Operations with the French
France's entrance into the war offered bright prospects for the Americans. The flow of weapons and supplies intensified. The British effort in America diminished as men, ships, and resources were diverted elsewhere. There would be no more armies and armadas like those that had gathered outside New York in 1776. The arrival of French fleets and armies might help the Americans pry the British from their bases along the coast.The French Arrive
Admiral d'Estaing appeared in American waters with a fleet of twelve ships of the line and four frigates on July 8. Aboard his ships were 4,000 soldiers with which Washington hoped to drive the British out of New York City. D'Estaing outnumbered and outgunned Admiral Richard Howe's ships anchored off Sandy Hook. He wanted to attack the British, but to get at them he had to get his heavy ships over a sandbar that ran from Staten Island to Sandy Hook. This proved impossible. After eleven days, d'Estaing gave up.
The futile operation had eaten into the time that d'Estaing could spend assisting the Americans. He was under orders to proceed to the West Indies to protect French possessions there from possible British attacks. Washington and d'Estaing worked out a new plan to overwhelm the British garrison at Newport, Rhode Island. D'Estaing's naval and land forces would cooperate with an army commanded by John Sullivan.
The British maintained a force of 3,000 men in Newport, commanded by Sir Robert Pigot. Newport lay at the southern tip of an island, separated from the mainland by a channel that could be traversed by a ferry. In anticipation of d'Estaing's arrival, Sullivan had been posted to Providence with 1,000 Continentals. He called on the New England states for reinforcements and collected a force of 6,000 militia commanded by John Hancock. Washington sent Lafayette and Greene with veteran troops from his army.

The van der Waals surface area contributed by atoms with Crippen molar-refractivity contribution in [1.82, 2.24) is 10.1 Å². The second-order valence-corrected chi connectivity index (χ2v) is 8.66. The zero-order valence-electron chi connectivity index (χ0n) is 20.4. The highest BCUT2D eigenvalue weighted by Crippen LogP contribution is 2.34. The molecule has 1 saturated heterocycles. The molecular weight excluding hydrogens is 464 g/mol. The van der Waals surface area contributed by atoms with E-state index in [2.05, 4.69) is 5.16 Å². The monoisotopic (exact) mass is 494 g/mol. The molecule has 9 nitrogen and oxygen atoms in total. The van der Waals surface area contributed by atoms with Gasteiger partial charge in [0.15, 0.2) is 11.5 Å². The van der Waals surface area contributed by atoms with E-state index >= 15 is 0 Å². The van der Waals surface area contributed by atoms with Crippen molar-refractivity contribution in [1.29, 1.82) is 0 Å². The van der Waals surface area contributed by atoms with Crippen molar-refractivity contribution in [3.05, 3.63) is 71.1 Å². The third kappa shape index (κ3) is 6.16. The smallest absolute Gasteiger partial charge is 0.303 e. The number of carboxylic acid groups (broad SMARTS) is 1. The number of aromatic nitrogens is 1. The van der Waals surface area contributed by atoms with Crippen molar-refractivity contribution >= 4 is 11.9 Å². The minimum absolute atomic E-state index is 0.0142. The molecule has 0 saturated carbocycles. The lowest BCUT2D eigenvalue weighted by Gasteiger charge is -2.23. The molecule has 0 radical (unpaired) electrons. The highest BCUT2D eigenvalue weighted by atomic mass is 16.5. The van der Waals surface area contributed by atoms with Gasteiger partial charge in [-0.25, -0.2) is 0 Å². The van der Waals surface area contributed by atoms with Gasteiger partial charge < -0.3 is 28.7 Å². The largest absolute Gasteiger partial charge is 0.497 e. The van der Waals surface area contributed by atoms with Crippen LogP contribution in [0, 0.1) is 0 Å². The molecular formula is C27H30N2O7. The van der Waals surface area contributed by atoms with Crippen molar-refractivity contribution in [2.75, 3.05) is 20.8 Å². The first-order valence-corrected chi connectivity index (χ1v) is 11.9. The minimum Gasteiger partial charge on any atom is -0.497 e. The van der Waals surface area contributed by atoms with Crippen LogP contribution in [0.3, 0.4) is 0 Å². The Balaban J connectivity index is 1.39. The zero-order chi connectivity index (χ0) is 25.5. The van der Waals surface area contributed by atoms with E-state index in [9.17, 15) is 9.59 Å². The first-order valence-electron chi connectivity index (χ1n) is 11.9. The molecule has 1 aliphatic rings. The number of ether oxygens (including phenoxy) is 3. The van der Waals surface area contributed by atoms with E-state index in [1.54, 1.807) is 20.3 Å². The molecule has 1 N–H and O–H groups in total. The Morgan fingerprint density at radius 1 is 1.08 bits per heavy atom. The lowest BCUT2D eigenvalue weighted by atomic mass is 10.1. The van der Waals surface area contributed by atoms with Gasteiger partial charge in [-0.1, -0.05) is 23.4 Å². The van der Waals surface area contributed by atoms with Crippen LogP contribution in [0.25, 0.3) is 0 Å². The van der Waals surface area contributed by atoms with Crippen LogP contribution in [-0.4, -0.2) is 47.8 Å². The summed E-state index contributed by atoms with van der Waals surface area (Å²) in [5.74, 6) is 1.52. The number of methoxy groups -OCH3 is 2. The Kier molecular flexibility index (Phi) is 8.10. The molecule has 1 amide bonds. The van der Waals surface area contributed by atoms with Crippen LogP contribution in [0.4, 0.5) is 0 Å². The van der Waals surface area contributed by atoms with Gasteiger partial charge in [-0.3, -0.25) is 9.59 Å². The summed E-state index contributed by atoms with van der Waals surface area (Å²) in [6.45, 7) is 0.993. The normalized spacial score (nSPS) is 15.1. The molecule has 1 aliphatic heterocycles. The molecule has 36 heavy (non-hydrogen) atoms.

These additions gave Sullivan an army of 10,000 men. The comte d'Estaing suffered the fate of many aristocrats during the French Revolution. D'Estaing was in favor of reform, and the new regime awarded him the rank of admiral in 1792. However, d'Estaing was known for his loyalty to Marie Antoinette, and he was sent to the guillotine in April 1794.
The allied plan called for d'Estaing to land his infantry on the western part of the island, to be joined by Sullivan crossing over from the east. D'Estaing's fleet arrived on July 29. The British were forced to burn or sink a number of frigates and smaller vessels at Newport to keep them out of the hands of the French. Land operations were set to begin on August 9. Fearing that the British would garrison some fortifications near his landing point, Sullivan acted a day early. Admiral d'Estaing took this as a slight, opening a rift between the allied commanders that would eventually widen into a full breach.
Admiral Howe appeared outside the town on August 9 with a reinforced fleet of twenty ships. D'Estaing halted the landing of his troops, recalling them to their ships. The next day he took advantage of a favorable wind to bear down on the British fleet. Howe would not fight at a disadvantage and commenced what became two days of maneuvering for the rival fleets. This naval pirouette was broken up by a massive storm that scattered and heavily damaged both fleets. The British fell back to New York to refit. Despite the protests of Sullivan and Lafayette, d'Estaing took his fleet to Boston for repairs. From there he sailed to the West Indies.
When the French fleet departed, Sullivan's militia deserted. With the military tables turned, Sullivan was forced to make a fighting retreat. Sullivan got away a day before the British received substantial reinforcements. Both sides suffered around 300 casualties. The frustrated American general publicly vented his anger at what he believed was desertion by the French. D'Estaing responded with heat. It took skillful diplomacy by Washington and a timely resolution of thanks by Congress to restore allied harmony.